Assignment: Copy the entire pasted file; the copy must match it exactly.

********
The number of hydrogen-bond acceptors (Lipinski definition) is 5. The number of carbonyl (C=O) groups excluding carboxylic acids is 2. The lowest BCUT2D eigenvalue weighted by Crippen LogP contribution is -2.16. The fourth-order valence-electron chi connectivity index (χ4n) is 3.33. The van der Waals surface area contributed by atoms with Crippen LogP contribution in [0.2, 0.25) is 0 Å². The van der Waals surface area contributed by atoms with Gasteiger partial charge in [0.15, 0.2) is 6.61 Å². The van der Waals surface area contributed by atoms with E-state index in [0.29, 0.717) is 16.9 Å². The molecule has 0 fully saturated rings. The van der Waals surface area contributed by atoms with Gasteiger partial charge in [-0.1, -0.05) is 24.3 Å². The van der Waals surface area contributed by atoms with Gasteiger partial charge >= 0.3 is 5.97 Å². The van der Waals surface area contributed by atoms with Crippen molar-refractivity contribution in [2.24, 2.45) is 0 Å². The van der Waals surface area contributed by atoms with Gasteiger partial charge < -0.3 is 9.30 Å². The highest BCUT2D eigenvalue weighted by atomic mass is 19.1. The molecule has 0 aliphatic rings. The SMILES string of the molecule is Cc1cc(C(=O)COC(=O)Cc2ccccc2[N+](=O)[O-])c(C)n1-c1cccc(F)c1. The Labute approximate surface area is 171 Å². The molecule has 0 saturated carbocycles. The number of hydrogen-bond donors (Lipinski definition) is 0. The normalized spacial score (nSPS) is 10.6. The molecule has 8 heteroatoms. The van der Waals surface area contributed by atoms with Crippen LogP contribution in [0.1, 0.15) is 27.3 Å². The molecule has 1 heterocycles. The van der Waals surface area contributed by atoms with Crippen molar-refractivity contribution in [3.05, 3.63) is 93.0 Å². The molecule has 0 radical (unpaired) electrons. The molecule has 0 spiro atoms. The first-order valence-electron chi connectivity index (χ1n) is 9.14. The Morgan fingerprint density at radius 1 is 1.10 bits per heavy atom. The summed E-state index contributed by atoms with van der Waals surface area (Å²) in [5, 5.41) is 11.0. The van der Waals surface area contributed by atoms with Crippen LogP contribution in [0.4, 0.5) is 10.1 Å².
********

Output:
The number of hydrogen-bond acceptors (Lipinski definition) is 5. The number of carbonyl (C=O) groups excluding carboxylic acids is 2. The lowest BCUT2D eigenvalue weighted by Crippen LogP contribution is -2.16. The fourth-order valence-electron chi connectivity index (χ4n) is 3.33. The van der Waals surface area contributed by atoms with Crippen LogP contribution in [0.2, 0.25) is 0 Å². The van der Waals surface area contributed by atoms with Gasteiger partial charge in [0.15, 0.2) is 6.61 Å². The van der Waals surface area contributed by atoms with E-state index in [0.29, 0.717) is 16.9 Å². The molecule has 0 fully saturated rings. The van der Waals surface area contributed by atoms with Gasteiger partial charge in [-0.1, -0.05) is 24.3 Å². The van der Waals surface area contributed by atoms with Gasteiger partial charge >= 0.3 is 5.97 Å². The van der Waals surface area contributed by atoms with Crippen molar-refractivity contribution in [2.24, 2.45) is 0 Å². The van der Waals surface area contributed by atoms with Gasteiger partial charge < -0.3 is 9.30 Å². The highest BCUT2D eigenvalue weighted by atomic mass is 19.1. The molecule has 0 aliphatic rings. The SMILES string of the molecule is Cc1cc(C(=O)COC(=O)Cc2ccccc2[N+](=O)[O-])c(C)n1-c1cccc(F)c1. The Labute approximate surface area is 171 Å². The molecule has 0 saturated carbocycles. The number of hydrogen-bond donors (Lipinski definition) is 0. The normalized spacial score (nSPS) is 10.6. The molecule has 8 heteroatoms. The van der Waals surface area contributed by atoms with Crippen LogP contribution in [0.1, 0.15) is 27.3 Å². The molecule has 1 heterocycles. The van der Waals surface area contributed by atoms with Crippen molar-refractivity contribution in [3.05, 3.63) is 93.0 Å². The molecule has 0 radical (unpaired) electrons. The molecule has 0 spiro atoms. The first-order valence-electron chi connectivity index (χ1n) is 9.14. The Morgan fingerprint density at radius 1 is 1.10 bits per heavy atom. The summed E-state index contributed by atoms with van der Waals surface area (Å²) in [5, 5.41) is 11.0. The van der Waals surface area contributed by atoms with Crippen LogP contribution in [0.4, 0.5) is 10.1 Å².